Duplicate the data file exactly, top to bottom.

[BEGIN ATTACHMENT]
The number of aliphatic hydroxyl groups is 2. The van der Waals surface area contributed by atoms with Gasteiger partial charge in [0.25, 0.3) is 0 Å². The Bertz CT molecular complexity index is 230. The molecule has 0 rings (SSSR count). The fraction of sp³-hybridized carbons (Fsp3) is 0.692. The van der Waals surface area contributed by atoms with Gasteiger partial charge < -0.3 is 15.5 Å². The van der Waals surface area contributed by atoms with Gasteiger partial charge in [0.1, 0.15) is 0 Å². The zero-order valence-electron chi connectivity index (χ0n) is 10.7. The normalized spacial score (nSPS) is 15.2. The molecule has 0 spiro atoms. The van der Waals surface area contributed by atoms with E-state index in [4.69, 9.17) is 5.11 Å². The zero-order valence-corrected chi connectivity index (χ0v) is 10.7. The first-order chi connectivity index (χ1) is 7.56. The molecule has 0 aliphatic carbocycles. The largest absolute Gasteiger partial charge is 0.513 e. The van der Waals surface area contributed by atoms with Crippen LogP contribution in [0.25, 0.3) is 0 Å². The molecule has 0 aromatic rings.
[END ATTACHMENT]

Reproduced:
The number of aliphatic hydroxyl groups is 2. The van der Waals surface area contributed by atoms with Gasteiger partial charge in [0.25, 0.3) is 0 Å². The Bertz CT molecular complexity index is 230. The molecule has 0 rings (SSSR count). The fraction of sp³-hybridized carbons (Fsp3) is 0.692. The van der Waals surface area contributed by atoms with Gasteiger partial charge < -0.3 is 15.5 Å². The van der Waals surface area contributed by atoms with Gasteiger partial charge in [0.1, 0.15) is 0 Å². The zero-order valence-electron chi connectivity index (χ0n) is 10.7. The normalized spacial score (nSPS) is 15.2. The molecule has 0 spiro atoms. The van der Waals surface area contributed by atoms with E-state index in [4.69, 9.17) is 5.11 Å². The zero-order valence-corrected chi connectivity index (χ0v) is 10.7. The first-order chi connectivity index (χ1) is 7.56. The molecule has 0 aliphatic carbocycles. The largest absolute Gasteiger partial charge is 0.513 e. The van der Waals surface area contributed by atoms with Crippen LogP contribution in [0.25, 0.3) is 0 Å². The molecule has 0 aromatic rings.